* each metro ride costs 2 yuans. You get the ticket from the machine (I failed at that, they have only Chinese version and the machine always gave me my money back so I guess I did something wrong) or from the seller at the ticket window. You can change metro lines within the ticket you purchased. So traveling around the city may be fast and cheap when using the metro

* the ticket itself is a plastic card that you clock in at the metro gate. keep it with you as you’ll have to put it in the gate once you have to get out of the metro.

* on every station there’re maps with the whole metro system in Beijing, signs telling in which direction the metro is going (and there’s always one platform so you chances you’ll get in the wrong train are very slim) as well as maps with the area around stations. Each exit is marked with letters and you can see on the map which one suits you the best, then just follow direction to that exit.

* inside the train there’s a map of the line stops with light telling you where you’re, what the next stops are and to which line you can transfer there. There’re also announcements in English

* every now and then you’ll hear announcements like “to maintain a healthy and clean environment please do not eat, drink or smoke in this train”, “please take care of your children and your belongings” etc. I find them amusing.

* there’re a lot of security officers at the stations so I felt really safe there. If you ask them for the directions they’ll be ready to help to!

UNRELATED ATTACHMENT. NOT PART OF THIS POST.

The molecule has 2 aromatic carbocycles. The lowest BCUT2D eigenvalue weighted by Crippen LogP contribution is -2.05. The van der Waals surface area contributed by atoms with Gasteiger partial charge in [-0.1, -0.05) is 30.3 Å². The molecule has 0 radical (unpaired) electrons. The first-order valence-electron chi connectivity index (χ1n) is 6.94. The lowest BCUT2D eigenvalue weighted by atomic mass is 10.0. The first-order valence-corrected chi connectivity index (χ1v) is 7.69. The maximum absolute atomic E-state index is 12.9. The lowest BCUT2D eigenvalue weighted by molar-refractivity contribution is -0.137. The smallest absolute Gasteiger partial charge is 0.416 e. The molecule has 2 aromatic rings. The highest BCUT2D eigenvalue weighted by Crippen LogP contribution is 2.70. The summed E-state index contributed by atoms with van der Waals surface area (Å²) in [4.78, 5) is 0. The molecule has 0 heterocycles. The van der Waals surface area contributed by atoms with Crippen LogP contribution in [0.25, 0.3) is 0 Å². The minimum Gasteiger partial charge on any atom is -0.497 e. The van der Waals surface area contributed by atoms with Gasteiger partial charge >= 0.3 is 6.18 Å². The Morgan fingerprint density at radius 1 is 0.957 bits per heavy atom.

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If you think of visiting China or just want to read more about the country take a look what else I wrote about it!

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  • Reply
    01/01/2017 at 10:38

    Mi się wydawało, że najbardziej tłoczne metro jakie widziałem, to to w Moskwie – ale widać to nic w porównaniu do dantejskich scen z Pekinu

    • Reply
      04/01/2017 at 09:48

      porównania nie mam, bo w Moskwie jeszcze nie byłam. Ale to pekińskie zatłoczone dosć jest.

  • Reply
    31/05/2017 at 11:32

    as a Beijing local,yeah, that is true, for 2012, I am proud to tell that it is much better now, Beijing is just a metropolis like any other big city in the world (25millions lives here and 8-10millions commute on subway each day), you are welcome to go to inland china , coz Beijing is far from giving a whole picture of what is china and nobody can describe this country in several sentences nowadays. I stumbled into your website and attracted by your sharing and thoughts and experience, I travel alone sometimes, I like your website very cool.

    • Reply
      21/06/2017 at 09:26

      Thank you. Yes, as you can see the article is from 2012 and I’m glad to hear it has improved. I really would love to see more of China and especially the western part intrigues me! Happy Travels!